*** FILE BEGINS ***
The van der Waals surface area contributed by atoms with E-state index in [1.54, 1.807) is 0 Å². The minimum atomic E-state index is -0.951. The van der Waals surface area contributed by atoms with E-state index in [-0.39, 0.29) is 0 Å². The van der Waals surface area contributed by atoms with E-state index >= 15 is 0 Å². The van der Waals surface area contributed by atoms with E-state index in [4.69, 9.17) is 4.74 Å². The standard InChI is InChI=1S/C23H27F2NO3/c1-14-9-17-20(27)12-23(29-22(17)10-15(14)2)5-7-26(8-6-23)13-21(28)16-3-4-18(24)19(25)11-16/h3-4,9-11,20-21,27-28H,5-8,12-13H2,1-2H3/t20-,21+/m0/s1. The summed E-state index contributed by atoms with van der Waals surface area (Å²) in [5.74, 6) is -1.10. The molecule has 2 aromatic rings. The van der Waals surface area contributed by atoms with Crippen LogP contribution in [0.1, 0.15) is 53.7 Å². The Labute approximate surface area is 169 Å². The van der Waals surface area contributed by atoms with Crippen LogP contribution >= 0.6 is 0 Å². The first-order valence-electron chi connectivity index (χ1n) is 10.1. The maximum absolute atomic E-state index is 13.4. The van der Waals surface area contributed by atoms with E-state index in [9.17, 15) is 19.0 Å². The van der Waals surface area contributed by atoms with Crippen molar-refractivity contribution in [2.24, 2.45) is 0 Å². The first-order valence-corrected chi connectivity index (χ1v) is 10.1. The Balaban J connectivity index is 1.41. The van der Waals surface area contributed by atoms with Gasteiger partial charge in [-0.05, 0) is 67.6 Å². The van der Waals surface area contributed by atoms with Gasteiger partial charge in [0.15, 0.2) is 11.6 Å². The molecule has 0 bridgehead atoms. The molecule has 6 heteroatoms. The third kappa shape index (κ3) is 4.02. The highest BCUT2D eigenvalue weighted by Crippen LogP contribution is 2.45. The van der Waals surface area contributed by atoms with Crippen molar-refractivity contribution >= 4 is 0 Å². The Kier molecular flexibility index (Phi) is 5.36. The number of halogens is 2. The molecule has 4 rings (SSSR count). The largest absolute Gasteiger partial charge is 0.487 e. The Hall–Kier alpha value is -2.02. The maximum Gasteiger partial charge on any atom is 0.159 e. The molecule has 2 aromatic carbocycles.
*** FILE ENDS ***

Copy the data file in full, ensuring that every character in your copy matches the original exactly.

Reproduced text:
The van der Waals surface area contributed by atoms with E-state index in [1.54, 1.807) is 0 Å². The minimum atomic E-state index is -0.951. The van der Waals surface area contributed by atoms with E-state index in [-0.39, 0.29) is 0 Å². The van der Waals surface area contributed by atoms with E-state index >= 15 is 0 Å². The van der Waals surface area contributed by atoms with E-state index in [4.69, 9.17) is 4.74 Å². The standard InChI is InChI=1S/C23H27F2NO3/c1-14-9-17-20(27)12-23(29-22(17)10-15(14)2)5-7-26(8-6-23)13-21(28)16-3-4-18(24)19(25)11-16/h3-4,9-11,20-21,27-28H,5-8,12-13H2,1-2H3/t20-,21+/m0/s1. The summed E-state index contributed by atoms with van der Waals surface area (Å²) in [5.74, 6) is -1.10. The molecule has 2 aromatic rings. The van der Waals surface area contributed by atoms with Crippen LogP contribution in [0.1, 0.15) is 53.7 Å². The Labute approximate surface area is 169 Å². The van der Waals surface area contributed by atoms with Crippen LogP contribution >= 0.6 is 0 Å². The first-order valence-electron chi connectivity index (χ1n) is 10.1. The maximum absolute atomic E-state index is 13.4. The van der Waals surface area contributed by atoms with E-state index in [9.17, 15) is 19.0 Å². The van der Waals surface area contributed by atoms with Crippen molar-refractivity contribution in [2.24, 2.45) is 0 Å². The first-order valence-corrected chi connectivity index (χ1v) is 10.1. The Balaban J connectivity index is 1.41. The van der Waals surface area contributed by atoms with Gasteiger partial charge in [-0.05, 0) is 67.6 Å². The van der Waals surface area contributed by atoms with Gasteiger partial charge in [0.15, 0.2) is 11.6 Å². The molecule has 0 bridgehead atoms. The molecule has 6 heteroatoms. The third kappa shape index (κ3) is 4.02. The highest BCUT2D eigenvalue weighted by Crippen LogP contribution is 2.45. The van der Waals surface area contributed by atoms with Crippen molar-refractivity contribution >= 4 is 0 Å². The Kier molecular flexibility index (Phi) is 5.36. The number of halogens is 2. The molecule has 4 rings (SSSR count). The largest absolute Gasteiger partial charge is 0.487 e. The Hall–Kier alpha value is -2.02. The maximum Gasteiger partial charge on any atom is 0.159 e. The molecule has 2 aromatic carbocycles.